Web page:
Once you come to the partitioning step, choose to “Do something else”. Then, make sure that the small partition that’s ~128MB large is recognized as an EFI boot partition (you can check by clicking on it and choosing Options; additionally, that should be /dev/sda1). Next, you can create an ext4 partition in the new space and have the path “/” be mounted to it. You can also create multiple partitions here if you prefer that and know what you’re doing.

Before you continue to the next step, make sure that the bootloader installation location says /dev/sda1, as you want GRUB to be installed into that partition. Then, finish off the installation like normal.

EFI Boot Fix

When the installer completes, don’t restart just yet! We still need to do one more thing so that we’ll be able to use GRUB. Run the following command: sudo apt-get install efibootmgr. This will temporarily install a configuration tool for EFI boot setups. Next, run sudo efibootmgr. This will print out the current boot configuration to your screen. In this, you should be able to see “ubuntu” and “Boot0000*”. Currently, the EFI system will point to Boot0080*, which skips GRUB and goes directly to Mac OS X. To fix this, run the command sudo efibootmgr -o 0,80. Now you can restart!

Congratulations! Your Ubuntu installation should now be working! However, there are a few tweaks that you can perform to have a better experience.

Various Tweaks

First, you’ll need to make a quick change to a GRUB setting so that the SSD won’t occasionally freeze. Type sudo nano /etc/default/grub in a terminal, and then find the line with GRUB_CMDLINE_LINUX and change it to GRUB_CMDLINE_LINUX="libata.force=noncq". Hit CTRL+X to save, and Y then Enter to confirm. Then, you’ll want to type sudo nano /etc/grub.d/40_custom into the terminal, which will open up a new file. In it, type this exactly:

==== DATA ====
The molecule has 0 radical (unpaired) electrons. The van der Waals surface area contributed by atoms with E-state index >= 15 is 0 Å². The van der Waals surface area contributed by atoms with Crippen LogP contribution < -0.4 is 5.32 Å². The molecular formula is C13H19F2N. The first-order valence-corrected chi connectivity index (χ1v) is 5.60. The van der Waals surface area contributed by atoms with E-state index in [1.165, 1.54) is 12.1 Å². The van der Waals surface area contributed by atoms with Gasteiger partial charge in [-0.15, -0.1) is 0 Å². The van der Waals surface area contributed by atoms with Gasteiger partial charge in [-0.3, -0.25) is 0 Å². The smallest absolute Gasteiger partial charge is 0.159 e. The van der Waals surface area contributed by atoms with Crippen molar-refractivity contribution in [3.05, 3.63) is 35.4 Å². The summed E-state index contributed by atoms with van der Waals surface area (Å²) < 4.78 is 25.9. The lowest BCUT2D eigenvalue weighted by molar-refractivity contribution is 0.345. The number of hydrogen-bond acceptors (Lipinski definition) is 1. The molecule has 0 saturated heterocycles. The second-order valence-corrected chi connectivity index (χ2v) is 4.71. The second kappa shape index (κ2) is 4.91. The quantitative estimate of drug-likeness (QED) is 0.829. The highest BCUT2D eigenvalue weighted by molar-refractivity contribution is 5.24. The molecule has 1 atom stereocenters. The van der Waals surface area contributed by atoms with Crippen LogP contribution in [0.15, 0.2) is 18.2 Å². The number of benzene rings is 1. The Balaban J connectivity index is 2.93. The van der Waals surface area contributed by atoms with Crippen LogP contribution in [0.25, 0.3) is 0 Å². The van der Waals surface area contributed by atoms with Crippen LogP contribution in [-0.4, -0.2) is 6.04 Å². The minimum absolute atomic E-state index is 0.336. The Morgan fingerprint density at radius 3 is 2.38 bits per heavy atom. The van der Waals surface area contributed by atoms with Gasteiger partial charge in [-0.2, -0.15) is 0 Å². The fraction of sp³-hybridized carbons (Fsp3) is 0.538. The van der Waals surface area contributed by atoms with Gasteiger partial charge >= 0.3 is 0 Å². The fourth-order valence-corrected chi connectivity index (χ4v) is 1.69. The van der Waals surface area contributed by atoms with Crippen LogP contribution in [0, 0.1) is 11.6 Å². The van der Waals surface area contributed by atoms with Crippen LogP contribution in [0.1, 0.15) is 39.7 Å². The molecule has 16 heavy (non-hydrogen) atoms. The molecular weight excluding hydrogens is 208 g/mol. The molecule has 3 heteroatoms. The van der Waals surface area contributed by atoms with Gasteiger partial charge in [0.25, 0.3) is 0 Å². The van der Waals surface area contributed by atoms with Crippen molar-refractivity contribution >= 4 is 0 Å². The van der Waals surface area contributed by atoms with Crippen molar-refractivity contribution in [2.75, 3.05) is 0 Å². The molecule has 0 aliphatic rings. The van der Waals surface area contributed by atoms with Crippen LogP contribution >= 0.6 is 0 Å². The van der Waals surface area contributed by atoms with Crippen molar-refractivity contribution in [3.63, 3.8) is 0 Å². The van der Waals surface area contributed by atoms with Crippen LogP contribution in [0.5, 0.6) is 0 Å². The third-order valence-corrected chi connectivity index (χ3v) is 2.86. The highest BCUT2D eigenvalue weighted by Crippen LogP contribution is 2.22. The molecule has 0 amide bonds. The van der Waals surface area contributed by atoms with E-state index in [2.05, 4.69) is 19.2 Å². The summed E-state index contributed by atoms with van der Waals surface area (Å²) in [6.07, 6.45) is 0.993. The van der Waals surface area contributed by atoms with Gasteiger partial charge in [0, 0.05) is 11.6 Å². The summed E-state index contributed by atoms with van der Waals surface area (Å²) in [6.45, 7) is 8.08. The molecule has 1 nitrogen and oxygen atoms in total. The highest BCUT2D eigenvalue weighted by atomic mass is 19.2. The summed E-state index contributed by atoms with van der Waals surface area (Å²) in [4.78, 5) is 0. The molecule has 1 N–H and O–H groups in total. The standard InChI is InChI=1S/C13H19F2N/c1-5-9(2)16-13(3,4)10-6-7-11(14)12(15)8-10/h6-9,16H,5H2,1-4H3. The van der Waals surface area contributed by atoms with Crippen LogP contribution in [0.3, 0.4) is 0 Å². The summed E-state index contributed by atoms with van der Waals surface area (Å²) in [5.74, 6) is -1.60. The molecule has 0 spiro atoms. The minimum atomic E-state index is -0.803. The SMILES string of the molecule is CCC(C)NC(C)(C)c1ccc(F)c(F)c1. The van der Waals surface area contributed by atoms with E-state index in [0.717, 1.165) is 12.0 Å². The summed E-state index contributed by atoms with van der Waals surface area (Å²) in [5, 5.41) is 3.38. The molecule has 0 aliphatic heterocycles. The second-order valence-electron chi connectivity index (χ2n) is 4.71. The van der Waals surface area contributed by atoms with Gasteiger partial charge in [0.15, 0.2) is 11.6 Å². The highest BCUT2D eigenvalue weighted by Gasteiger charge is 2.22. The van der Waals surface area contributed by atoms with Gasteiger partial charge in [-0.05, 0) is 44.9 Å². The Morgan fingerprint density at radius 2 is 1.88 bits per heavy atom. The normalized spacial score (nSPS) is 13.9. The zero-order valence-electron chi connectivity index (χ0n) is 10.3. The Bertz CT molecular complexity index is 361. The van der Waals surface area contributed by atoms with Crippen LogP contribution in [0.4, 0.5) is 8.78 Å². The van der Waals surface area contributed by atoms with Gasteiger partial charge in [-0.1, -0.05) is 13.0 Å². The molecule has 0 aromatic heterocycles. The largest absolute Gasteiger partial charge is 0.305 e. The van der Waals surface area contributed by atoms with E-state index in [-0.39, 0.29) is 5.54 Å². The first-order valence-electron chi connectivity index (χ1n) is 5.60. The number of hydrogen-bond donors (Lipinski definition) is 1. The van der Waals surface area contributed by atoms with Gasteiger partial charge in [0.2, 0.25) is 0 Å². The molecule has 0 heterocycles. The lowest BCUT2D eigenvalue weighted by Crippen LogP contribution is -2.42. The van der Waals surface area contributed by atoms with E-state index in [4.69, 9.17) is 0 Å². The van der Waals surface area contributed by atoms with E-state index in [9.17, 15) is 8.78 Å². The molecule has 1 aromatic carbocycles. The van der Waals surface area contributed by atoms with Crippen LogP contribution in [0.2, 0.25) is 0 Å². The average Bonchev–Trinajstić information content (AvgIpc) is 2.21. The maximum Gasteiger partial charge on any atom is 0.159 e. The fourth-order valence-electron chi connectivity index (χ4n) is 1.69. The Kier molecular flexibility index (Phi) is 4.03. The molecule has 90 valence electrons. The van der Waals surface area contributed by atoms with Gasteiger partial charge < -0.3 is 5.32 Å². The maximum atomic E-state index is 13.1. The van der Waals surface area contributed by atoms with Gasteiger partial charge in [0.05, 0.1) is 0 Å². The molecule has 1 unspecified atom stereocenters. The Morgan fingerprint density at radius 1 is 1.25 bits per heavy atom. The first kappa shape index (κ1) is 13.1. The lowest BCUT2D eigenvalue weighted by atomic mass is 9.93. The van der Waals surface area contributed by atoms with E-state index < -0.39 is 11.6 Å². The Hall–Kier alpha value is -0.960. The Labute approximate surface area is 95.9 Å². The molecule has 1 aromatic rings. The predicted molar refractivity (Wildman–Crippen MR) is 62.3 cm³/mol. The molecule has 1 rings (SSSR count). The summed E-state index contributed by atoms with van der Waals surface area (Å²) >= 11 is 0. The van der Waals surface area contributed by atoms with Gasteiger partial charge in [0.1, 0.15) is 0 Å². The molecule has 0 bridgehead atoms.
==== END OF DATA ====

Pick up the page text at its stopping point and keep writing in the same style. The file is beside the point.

menuentry "Mac OS X" {

This will allow you to boot into your Mac OS X installation (the 32-bit and 64-bit entries in GRUB do not work). Do the same thing to save and exit, then type in sudo update-grub for the changes to go into effect. Finally, restart your system for good measure.

As you can see, everything is ridiculously small on the Retina display. To fix this, System Settings –> Display and change the scaling factor to something larger. On the Retina screen, everything will look extremely tiny and it will make your life much more difficult if you don’t change it to something you like.

You may also find that it’s difficult to grab the edges of a window for resizing. This can also be changed. Type sudo nano /usr/share/themes/Ambiance/metacity-1/metacity-theme-1.xml into a terminal, and then change these values appropriately:

If that’s not big enough, you can also change those values to “6” instead.

Finally, if you experience any washed out colors, you can grab the display color profile from Mac OS X and use it in Ubuntu. Mount your Mac OS X drive and navigate to /Library/ColorSync/Profiles/Displays/Color LCD-xxxxxx.icc, where xxxxxx is some random string (there should only be one file anyways, but this string gets randomized). Copy it into your Ubuntu home folder, and then go to System Settings –> Color and choose Add New Profile and choose the profile you saved in your home folder.


Congratulations! You now have a great working Linux installation on your MacBook Pro Retina! Feel free to make additional tweaks to make Ubuntu feel more like home. I’m sure that these instructions can be applied to other Mac systems, but each new release has its own pitfalls and advantages. If you use a different machine, it’s a good idea to look up some documentation first, such as this for Ubuntu.

Additionally, feel free to check out other great Linux distros that you can install to your Mac!

Have you installed Linux on a Mac? What problems did you encounter and how did you solve it? Let us know in the comments!